So this is from the manga Kochikame:


Basically the guy on the ground was asking the cop directions while the cop was listening to a horse race on the radio and found out his horse lost.

Anyway, in this sentence what does "スって" mean? The closest I can find is "吸う," like he was absorbed in the race, but is that right?

Next, "頭にきてる" is another phrase I'm unfamiliar with. This link says it means mad, so is this a set phrase or what word is きてる coming from?

Then finally, what does "だてに" mean? The closest I can find is "伊達" which seems weird in this sense. And "ぶらさげてる," in this context it means like his gun isn't hanging from his holster, right?

Lotta questions there, so I appreciate any help I can get, thanks!

For accessibility purposes, I've included a transcription. The angry policeman says the following:

競馬で スって
と 本当に


And then the man on the ground says:



  • +1 for the classic manga.
    – Kaji
    Commented Apr 3, 2014 at 21:39
  • 6
    If you are interested in pronunciation, 「スって」 and 「吸って」 are pronounced differently. In the former, the pitch accent is on the 「ス」 and in the latter, it is on the 「て」.
    – user4032
    Commented Apr 3, 2014 at 22:39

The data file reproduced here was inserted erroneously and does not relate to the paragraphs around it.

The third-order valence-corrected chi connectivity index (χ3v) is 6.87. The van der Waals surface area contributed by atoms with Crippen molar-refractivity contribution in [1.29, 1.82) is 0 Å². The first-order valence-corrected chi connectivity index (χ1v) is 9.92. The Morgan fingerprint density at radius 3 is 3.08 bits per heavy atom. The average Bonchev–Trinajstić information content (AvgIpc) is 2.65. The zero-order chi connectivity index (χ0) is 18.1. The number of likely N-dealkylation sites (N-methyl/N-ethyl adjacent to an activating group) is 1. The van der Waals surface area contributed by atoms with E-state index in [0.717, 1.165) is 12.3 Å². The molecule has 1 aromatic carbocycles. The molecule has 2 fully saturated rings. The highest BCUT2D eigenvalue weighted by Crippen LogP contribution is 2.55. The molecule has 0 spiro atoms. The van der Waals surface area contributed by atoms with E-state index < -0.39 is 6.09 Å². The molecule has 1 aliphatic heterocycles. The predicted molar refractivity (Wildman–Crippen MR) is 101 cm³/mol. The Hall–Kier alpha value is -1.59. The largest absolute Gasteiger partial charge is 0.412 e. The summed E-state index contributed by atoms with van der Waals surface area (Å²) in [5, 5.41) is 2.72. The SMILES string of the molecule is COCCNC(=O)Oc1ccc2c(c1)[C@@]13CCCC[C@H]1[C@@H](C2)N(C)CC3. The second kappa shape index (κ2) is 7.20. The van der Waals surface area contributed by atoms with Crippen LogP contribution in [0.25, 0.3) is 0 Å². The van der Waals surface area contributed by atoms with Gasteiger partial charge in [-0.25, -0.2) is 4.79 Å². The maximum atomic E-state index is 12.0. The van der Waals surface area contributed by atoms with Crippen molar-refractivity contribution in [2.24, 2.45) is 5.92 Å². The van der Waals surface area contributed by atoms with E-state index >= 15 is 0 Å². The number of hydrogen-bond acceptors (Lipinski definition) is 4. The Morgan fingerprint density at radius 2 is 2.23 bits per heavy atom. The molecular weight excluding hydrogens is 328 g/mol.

2 Answers 2


I'm not super confident in this answer, so if it's wrong I'll delete it.

The first part I believe is something like "When you come talk all this nonsense to me when/after I had lost money on the horse race and am losing it, I could just kill you!"

The スって I believe is from [擦]{す}る, and my dictionary has the example [競馬]{けい・ば}で大金をする as "lose a lot of money in the horse race". 頭に来る is a set phrase meaning "go crazy"/"get worked up" as you mentioned. And ぬかす is a slang form of 言う.


I'll just answer about だてに since @istrasci has explained the rest.

[伊達]{≪だて≫} means "just for appearances", as in 伊達メガネ = lens-less glasses.
So in this case with the negative (じゃねぇ) it means it's not just for show, it's got a real purpose.


I would translate this colloquially as "This gun ain't just for show, y'know!"

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